September 2018 Newsletter
Aretha Franklin died without a will and now her $80 million estate is in probate court
When legendary singer Aretha Franklin died of advanced pancreatic cancer last month at age 76, she did not have a will or trust, according to documents filed in Oakland County Probate Court. And now the $80 million estate of the intensely private Queen of Soul is about to become very public – and possibly very taxing for her heirs.
Wills Are for Everyone
Figuring out how to divide your estate is a very personal matter. How you allocate your assets among your heirs is very important on both a financial and an emotional level. This even affects items of sentimental value.
Not all distributions of assets are so simple. But they all tap into human emotion. If you care about how your heirs will react to the unveiling of the will, even if you aren’t around to witness it, think about what the impact will be on loved ones.
There also can be an emotional toll on you when you frame your will. Some people have trouble with doing one, as it reminds them of their own mortality. Some even think they are tempting fate by creating a will. Planning for what happens after you are gone is difficult enough, but a lack of planning is even worse.
Wills Help Avoid Probate Court
More than half of all decedents die without a will, which means the distribution of assets will occur based on state law. In most cases this isn’t what you want. In addition to handing your descendants a legal hassle, failing to have a will ensures that your wishes aren’t carried out.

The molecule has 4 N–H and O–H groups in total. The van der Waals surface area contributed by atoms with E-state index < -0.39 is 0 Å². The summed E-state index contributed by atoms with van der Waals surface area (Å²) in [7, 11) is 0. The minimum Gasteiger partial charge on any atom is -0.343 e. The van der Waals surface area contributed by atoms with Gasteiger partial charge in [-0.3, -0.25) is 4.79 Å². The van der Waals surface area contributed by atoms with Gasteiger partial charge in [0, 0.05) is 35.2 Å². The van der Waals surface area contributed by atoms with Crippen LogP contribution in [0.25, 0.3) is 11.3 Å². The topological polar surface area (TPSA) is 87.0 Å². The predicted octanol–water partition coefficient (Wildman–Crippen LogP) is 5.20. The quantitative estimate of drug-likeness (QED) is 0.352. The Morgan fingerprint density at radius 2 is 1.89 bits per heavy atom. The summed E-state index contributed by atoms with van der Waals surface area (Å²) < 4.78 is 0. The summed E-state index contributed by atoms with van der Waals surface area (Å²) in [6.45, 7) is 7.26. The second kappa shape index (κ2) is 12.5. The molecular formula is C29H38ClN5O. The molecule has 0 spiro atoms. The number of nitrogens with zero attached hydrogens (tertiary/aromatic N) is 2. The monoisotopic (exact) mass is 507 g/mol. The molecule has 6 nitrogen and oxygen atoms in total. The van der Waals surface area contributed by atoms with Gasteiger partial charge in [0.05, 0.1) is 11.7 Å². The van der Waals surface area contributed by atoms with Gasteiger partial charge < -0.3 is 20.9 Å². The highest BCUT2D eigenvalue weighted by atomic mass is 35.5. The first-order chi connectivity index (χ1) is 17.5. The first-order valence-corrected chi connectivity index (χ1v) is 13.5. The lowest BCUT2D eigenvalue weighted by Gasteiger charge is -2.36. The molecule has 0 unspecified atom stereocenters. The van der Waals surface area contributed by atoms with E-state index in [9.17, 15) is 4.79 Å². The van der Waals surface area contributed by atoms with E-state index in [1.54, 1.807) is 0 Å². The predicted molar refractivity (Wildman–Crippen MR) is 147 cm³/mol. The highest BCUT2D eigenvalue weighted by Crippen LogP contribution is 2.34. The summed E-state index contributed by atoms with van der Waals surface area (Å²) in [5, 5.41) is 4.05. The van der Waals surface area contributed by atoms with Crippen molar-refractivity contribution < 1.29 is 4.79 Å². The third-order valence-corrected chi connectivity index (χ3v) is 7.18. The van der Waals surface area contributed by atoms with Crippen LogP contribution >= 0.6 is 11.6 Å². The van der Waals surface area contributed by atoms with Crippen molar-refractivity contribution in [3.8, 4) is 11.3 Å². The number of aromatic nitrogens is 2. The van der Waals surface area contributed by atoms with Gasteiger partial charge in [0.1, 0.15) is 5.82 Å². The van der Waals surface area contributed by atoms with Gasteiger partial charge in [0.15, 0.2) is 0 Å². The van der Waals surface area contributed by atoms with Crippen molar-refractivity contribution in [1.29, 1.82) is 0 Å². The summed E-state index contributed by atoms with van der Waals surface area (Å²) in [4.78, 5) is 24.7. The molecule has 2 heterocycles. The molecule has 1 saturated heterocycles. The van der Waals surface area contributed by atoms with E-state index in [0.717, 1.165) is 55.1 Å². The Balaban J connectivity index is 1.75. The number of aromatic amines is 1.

Let’s say that now you are finished with the attorney and have a will. Are you really done? Yes, for some, but for others, absolutely not. What else could be left?
Remember that an estate plan is an intimate subject. Have you thought about sitting down with the kids and making sure they understand all that you have done? No, you don’t have to go into all of the intimate details of your personal finances, but give them a high-level overview of your personal wishes for final arrangements and an explanation in general terms of what will happen.
Are you the owner of a closely held business in which one child is involved and others are not? Do you have a succession plan? Do you decide to leave their assets in a trust, rather than outright?
Are you excluding a child or perhaps favoring others? What about the child that is taking care of you in your later years: Do the other children appreciate how you might treat the caretaker differently? Maybe you want to give it all to charity; will the kids understand? What about a child with special needs? The list of considerations is expansive.
You’ll need to work with a trusted attorney to create appropriate documents. Additionally, talk with other successful investors about how they created their wills and trust structures. These discussions today help you and your family to be more comfortable about your wishes for how you would like your wealth to be handled.